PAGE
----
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Fingerprinting and Markers for Floral Crop Improvement James W. Moyer Dept. of Plant Pathology North Carolina State University, Raleigh, NC 27695.

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Presentation on theme: "Fingerprinting and Markers for Floral Crop Improvement James W. Moyer Dept. of Plant Pathology North Carolina State University, Raleigh, NC 27695."— Presentation transcript:

1 Fingerprinting and Markers for Floral Crop Improvement James W. Moyer Dept. of Plant Pathology North Carolina State University, Raleigh, NC 27695

2 Introduction Floral industry has experienced significant growth –Industry production –Introduction of new products Cultivars of existing crops New species Rapid expansion brings new issues –Breeder’s rights –Grower confidence in cultivar identity –Improved plant quality Disease and insect resistance Heat and drought tolerance Longer shelf life

3 DNA Fingerprinting and Molecular Markers DNA fingerprinting is a useful tool in floral crop genetics –Cultivar identification –Maintenance of breeding lines –Protecting breeders’ rights Molecular markers can facilitate the identification and introgression of genes for cultivar improvement Methods for generating genetic markers include: –AFLP –SSR –Retrotransposons

4 Objectives Identify and prioritize commercially important crops –Survey the industry Develop core tools for priority crops –Research available technologies –Select a method and develop a strategy –Generate polymorphisms useful for fingerprinting or other marker assisted breeding applications Develop high-throughput technologies for efficient processing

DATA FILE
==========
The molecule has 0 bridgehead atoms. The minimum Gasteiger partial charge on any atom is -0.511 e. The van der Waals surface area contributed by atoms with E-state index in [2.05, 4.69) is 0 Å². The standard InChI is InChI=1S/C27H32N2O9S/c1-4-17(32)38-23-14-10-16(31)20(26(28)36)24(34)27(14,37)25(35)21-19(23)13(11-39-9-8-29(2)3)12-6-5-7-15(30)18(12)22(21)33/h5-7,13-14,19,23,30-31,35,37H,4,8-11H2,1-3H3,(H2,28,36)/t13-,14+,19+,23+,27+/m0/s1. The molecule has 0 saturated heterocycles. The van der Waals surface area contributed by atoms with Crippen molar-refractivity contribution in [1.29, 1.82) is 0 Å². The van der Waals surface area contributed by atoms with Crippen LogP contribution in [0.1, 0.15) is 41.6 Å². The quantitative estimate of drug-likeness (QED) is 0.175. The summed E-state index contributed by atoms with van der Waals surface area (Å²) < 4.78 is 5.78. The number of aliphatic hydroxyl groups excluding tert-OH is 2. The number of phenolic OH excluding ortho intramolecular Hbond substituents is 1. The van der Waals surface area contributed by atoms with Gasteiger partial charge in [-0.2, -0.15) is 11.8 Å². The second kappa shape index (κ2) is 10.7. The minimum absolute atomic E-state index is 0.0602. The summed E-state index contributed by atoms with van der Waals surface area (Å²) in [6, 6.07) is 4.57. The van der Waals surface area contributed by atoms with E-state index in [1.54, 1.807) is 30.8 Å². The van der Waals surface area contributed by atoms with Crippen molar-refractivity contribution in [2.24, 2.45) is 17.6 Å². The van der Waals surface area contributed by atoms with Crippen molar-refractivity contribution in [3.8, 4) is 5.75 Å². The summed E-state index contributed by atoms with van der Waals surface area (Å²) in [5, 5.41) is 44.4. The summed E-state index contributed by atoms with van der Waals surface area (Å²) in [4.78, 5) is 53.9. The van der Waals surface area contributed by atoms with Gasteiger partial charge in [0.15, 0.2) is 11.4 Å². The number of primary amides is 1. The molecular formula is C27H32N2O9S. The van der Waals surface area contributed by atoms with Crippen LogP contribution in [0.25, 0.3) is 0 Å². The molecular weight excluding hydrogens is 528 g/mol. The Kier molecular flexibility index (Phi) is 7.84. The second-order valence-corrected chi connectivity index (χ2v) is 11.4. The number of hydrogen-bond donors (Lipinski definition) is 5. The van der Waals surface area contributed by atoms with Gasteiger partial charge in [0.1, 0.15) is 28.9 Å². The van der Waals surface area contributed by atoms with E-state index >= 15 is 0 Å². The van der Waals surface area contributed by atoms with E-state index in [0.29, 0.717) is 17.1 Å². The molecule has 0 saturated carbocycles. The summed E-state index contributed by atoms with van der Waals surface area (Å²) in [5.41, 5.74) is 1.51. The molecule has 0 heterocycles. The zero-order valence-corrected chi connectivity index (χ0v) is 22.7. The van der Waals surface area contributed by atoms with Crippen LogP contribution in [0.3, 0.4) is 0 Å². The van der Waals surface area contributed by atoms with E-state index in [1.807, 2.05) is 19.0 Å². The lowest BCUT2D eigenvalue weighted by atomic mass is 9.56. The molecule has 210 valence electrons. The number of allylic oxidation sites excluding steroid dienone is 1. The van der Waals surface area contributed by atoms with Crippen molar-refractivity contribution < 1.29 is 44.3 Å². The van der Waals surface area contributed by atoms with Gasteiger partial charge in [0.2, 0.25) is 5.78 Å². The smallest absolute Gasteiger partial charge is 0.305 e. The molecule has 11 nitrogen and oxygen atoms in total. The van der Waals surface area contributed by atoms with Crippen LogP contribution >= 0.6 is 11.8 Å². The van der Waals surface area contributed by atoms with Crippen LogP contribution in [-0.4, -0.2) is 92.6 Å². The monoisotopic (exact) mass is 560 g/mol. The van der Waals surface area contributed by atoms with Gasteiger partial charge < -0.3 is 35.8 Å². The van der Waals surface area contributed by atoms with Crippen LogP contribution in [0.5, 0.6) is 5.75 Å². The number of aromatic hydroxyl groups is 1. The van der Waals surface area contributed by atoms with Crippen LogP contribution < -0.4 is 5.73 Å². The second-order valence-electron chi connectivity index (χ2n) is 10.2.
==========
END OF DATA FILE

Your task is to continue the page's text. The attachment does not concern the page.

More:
5 Survey Prioritizing a list of crops according to: –Breeding effort: could support development and use of molecular tools –Competitiveness: would benefit from fingerprinting for patenting and monitoring of license agreements Responses: –Highest priority crops are chrysanthemum, petunia, geranium, carnation, and New Guinea Impatiens

6 Crop Values Crop20002001 Potted poinsettias246,263256,211 Geranium207,928202,728 Chrysanthemums205,504197,080 Impatiens163,713163,111 Petunia128,663137,101 Pansy/viola106,343126,731 Orchids99,158108,397 Lily97,089101,179 Begonias96,787100,583 Roses83,16494,071 Top ten: New Guinea Impatiens was 11 th at 75,219,000 Carnation was 27 th at 6,430,000 Value x $1000 Other high priority crops:

7 AFLP Fingerprinting Used to generate molecular markers for fingerprinting without prior knowledge of the genome Successful for poinsettia and NGI –Databases created for both crops Progressed from manual radioactive techniques (above) to semi-automated fluorescent techniques (below) F-AFLP utilized for genetic analysis in several plant species –Barley, wheat, and azalea

8 F-AFLP Fingerprinting Advantages of fluorescent-based methods over traditional AFLP: –Fluorescent label replaces the radioactive label, making this procedure safer and less expensive –Scoring is more accurate and more reproducible Better separation of fragments on the gel Internal size standard present in every lane –Fragment scoring is based on a numerical representation of the fragment intensity Compared to conventional 33P-labeled AFLP, this technique: –Increased the number of detectable fragments –Showed higher resolution of amplification products –Made scoring faster and more objective

9 Fingerprinting in Poinsettia Poinsettia database: –117 cultivars –41 AFLP fragments Successfully distinguishes most cultivars –Multiple plants from representative cultivars used for validation studies –Plants from the same breeding family cluster together –Color sports cluster together as the same cultivar